Home Credit card Electric vehicle drivers are calling for a credit card payment system at charging stations for an easier user experience

Electric vehicle drivers are calling for a credit card payment system at charging stations for an easier user experience


Drivers also say more fast-charging stations are needed across the province. BC Hydro says it’s adding more chargers and considering a credit card system.

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In Metro Vancouver, transit riders can easily board the SkyTrain without having to get a ticket or download an app just by tapping their credit card.

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So why can’t the same system be used for electric vehicle charging stations?

Electric vehicle charging stations are not all operated by the same company or government agency in British Columbia and across Canada, which means many drivers end up with multiple apps on their phone to operate different terminals when they travel.

Harry Constantine, president of the Vancouver Electric Vehicle Association, said it would be a much friendlier system to have a credit card option.

“The biggest problem is that each network has its own system,” he said. “You need an app or you need a card and this card does not work with other networks.”

The BC Hydro app also has supports FLO and ChargePoint chargers, but as Constantine points out, many other companies operate charging stations across Canada.

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“In the UK, for example, every charger has to accept payment by credit card, so nationally we have no legislation to dictate how chargers are activated,” he said. .

“Anyone who has an electric vehicle ends up with a dozen apps on their phone.”

Problems arise, he said, when someone runs out of data or their phone dies, or if there’s a service outage like Rogers shut down last month.

BC Hydro said it was studying the feasibility of a credit card system.

“I have been told that the team is currently investigating a credit card payment option, but we are still in the research and evaluation stage. We are also exploring other technology options that may help,” said Simi Heer, spokesperson for BC Hydro.

Overall, Seer said BC Hydro’s charging stations are very reliable — a sentiment echoed by Constantine, who said he hadn’t heard any criticism of BC Hydro’s power plants failing. However, he has heard many complaints about PetroCan chargers not working or not being maintained.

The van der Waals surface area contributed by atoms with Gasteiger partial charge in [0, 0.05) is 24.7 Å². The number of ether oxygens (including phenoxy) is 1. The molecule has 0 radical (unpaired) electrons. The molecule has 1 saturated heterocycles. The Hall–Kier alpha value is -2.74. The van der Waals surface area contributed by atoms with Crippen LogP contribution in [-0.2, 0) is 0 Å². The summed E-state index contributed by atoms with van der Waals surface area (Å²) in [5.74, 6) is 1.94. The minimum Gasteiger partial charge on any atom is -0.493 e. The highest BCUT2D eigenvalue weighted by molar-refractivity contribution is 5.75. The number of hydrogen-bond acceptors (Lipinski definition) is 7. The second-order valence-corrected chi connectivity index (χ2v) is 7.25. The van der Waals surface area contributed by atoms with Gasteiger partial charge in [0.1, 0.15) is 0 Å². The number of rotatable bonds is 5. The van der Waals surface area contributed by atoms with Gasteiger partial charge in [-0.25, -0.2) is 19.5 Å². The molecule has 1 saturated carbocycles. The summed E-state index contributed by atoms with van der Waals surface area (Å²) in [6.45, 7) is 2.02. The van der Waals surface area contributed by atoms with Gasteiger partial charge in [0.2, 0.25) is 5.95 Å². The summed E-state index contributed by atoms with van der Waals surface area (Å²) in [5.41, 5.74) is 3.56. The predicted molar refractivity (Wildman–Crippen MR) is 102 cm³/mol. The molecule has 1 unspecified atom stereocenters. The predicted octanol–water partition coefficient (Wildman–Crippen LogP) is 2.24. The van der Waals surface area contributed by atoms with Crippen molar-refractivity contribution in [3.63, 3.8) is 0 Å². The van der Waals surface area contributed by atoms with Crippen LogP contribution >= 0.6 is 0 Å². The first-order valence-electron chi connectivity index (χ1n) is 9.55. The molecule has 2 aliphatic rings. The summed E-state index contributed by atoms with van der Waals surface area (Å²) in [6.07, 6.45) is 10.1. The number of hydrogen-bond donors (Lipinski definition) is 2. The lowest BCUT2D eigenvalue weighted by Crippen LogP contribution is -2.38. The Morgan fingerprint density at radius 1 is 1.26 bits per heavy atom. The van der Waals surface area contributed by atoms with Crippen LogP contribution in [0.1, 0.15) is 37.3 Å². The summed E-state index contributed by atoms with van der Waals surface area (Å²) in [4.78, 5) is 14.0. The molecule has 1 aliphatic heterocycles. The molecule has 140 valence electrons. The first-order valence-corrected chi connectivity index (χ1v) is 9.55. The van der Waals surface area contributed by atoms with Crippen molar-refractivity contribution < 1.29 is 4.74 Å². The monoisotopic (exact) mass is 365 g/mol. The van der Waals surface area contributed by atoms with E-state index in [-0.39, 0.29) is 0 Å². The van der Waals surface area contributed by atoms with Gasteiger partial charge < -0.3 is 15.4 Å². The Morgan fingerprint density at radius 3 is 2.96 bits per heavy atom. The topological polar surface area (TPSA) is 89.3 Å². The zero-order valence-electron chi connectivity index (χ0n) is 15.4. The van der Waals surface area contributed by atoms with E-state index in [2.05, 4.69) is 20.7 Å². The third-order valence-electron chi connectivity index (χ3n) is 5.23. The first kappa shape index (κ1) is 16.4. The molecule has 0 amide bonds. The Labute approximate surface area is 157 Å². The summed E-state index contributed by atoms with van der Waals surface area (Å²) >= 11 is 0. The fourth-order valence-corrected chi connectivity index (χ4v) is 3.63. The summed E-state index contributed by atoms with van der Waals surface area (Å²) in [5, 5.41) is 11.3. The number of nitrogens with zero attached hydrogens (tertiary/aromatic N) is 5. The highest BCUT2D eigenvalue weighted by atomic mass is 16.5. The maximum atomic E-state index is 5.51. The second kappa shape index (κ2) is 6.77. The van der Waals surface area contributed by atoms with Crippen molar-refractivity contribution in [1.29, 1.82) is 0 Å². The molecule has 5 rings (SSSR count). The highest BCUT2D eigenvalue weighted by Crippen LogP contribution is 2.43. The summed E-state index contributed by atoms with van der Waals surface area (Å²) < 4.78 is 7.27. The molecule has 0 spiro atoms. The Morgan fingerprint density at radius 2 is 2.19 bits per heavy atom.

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Suncor, owner of PetroCan charging stations, did not return a request for comment.

Coquitlam resident Stephen Fung is very happy with his electric vehicle and spends a lot of time driving between British Columbia and Alberta with three children in the back seat.

He has about half a dozen apps on his phone for different charging networks and says it can be frustrating to have so many.

What he would like to see is a more universal credit card taking system, but he would also like to see a lot more fast chargers in safe and convenient places to stop – like gas stations, where kids can use the bathroom and they can snack while their car is charging.

His experience is similar to what Constantin heard: chargers from BC Hydro, Flo and Electrify Canada are reliable, while those from PetroCan are not. He says it’s disappointing because PetroCan stations are the best places to stop for everything else.

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“It’s very similar to a lot of places you might see in Norway or Finland, isn’t it? This is the ideal setup. The problem is reliability,” Fung said, adding that often gas station attendants are unwilling to troubleshoot when chargers are not working.

Jason Humeniuk, who drives an Audi e-tron in Surrey, had a similar response to Fung. He said BC Hydro’s chargers are reliable, but there need to be much faster chargers so drivers don’t have to wait an hour or more to charge their vehicle. He said when traveling to Edmonton from the Lower Mainland, EV drivers should allow an hour or more to charge their vehicles.

“It’s even worse once you get north of Calgary,” he said. “It’s almost impossible to find a fast charger.”

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Driving inland is a good experience now with more chargers in Hope and Merritt, Humeniuk said, but it doesn’t compare to the electric vehicle network on the Interstate 5 highway in the United States, which he described. as “fantastic”.

“They have so many charging stations, so if you go down to California, or anywhere on I-5, there’s no problem and you can hit a lot of them,” said Humeniuk.

He also said that there seems to be a problem with PetroCan’s card reading system in British Columbia, so you have to rely on the app, and if there was a cell failure, there could be have a problem.

Over the past year, BC Hydro said most fast-charging stations were operational about 98% of the time.

“In most situations, when a charger fails, it’s because of cable replacements due to damage from the public,” Heer said.

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“There have been rare situations involving cellular communications issues, power module replacements, or circuit breaker trips. During the fall and winter, we experienced downtime on some sites due to weather-related power outages.”

To address this issue, BC Hydro, which currently has 114 chargers at 78 sites, is adding more chargers to single-charger sites. The plan is to add 324 units at 145 sites over a five-year period.

From June 2021 to June this year, BC Hydro received an average of 750 support calls per month for EV stations, with the most common issues being drivers needing help activating stations and troubleshooting.

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